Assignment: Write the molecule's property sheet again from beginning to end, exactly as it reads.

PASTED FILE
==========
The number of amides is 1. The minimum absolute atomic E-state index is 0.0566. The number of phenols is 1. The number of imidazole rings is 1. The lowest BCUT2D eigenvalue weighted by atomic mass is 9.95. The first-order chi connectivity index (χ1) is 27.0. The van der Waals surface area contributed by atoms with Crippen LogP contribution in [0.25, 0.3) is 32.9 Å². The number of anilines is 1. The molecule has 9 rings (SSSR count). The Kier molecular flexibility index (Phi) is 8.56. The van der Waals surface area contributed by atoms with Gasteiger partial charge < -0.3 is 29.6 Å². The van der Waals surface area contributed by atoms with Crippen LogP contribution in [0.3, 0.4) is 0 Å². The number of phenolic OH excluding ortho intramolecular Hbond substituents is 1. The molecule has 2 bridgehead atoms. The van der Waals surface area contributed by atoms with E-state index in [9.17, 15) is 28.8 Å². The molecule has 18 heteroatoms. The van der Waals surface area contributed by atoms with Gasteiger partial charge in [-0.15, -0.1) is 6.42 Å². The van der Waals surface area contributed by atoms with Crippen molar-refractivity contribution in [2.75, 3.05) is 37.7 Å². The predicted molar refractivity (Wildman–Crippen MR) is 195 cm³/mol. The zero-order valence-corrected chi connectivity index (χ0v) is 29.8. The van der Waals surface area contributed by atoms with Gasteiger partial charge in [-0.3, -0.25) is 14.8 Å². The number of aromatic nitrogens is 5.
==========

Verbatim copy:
The number of amides is 1. The minimum absolute atomic E-state index is 0.0566. The number of phenols is 1. The number of imidazole rings is 1. The lowest BCUT2D eigenvalue weighted by atomic mass is 9.95. The first-order chi connectivity index (χ1) is 27.0. The van der Waals surface area contributed by atoms with Crippen LogP contribution in [0.25, 0.3) is 32.9 Å². The number of anilines is 1. The molecule has 9 rings (SSSR count). The Kier molecular flexibility index (Phi) is 8.56. The van der Waals surface area contributed by atoms with Gasteiger partial charge < -0.3 is 29.6 Å². The van der Waals surface area contributed by atoms with Crippen LogP contribution in [0.3, 0.4) is 0 Å². The number of phenolic OH excluding ortho intramolecular Hbond substituents is 1. The molecule has 2 bridgehead atoms. The van der Waals surface area contributed by atoms with E-state index in [9.17, 15) is 28.8 Å². The molecule has 18 heteroatoms. The van der Waals surface area contributed by atoms with Gasteiger partial charge in [-0.15, -0.1) is 6.42 Å². The van der Waals surface area contributed by atoms with Crippen molar-refractivity contribution in [2.75, 3.05) is 37.7 Å². The predicted molar refractivity (Wildman–Crippen MR) is 195 cm³/mol. The zero-order valence-corrected chi connectivity index (χ0v) is 29.8. The van der Waals surface area contributed by atoms with Gasteiger partial charge in [-0.3, -0.25) is 14.8 Å². The number of aromatic nitrogens is 5.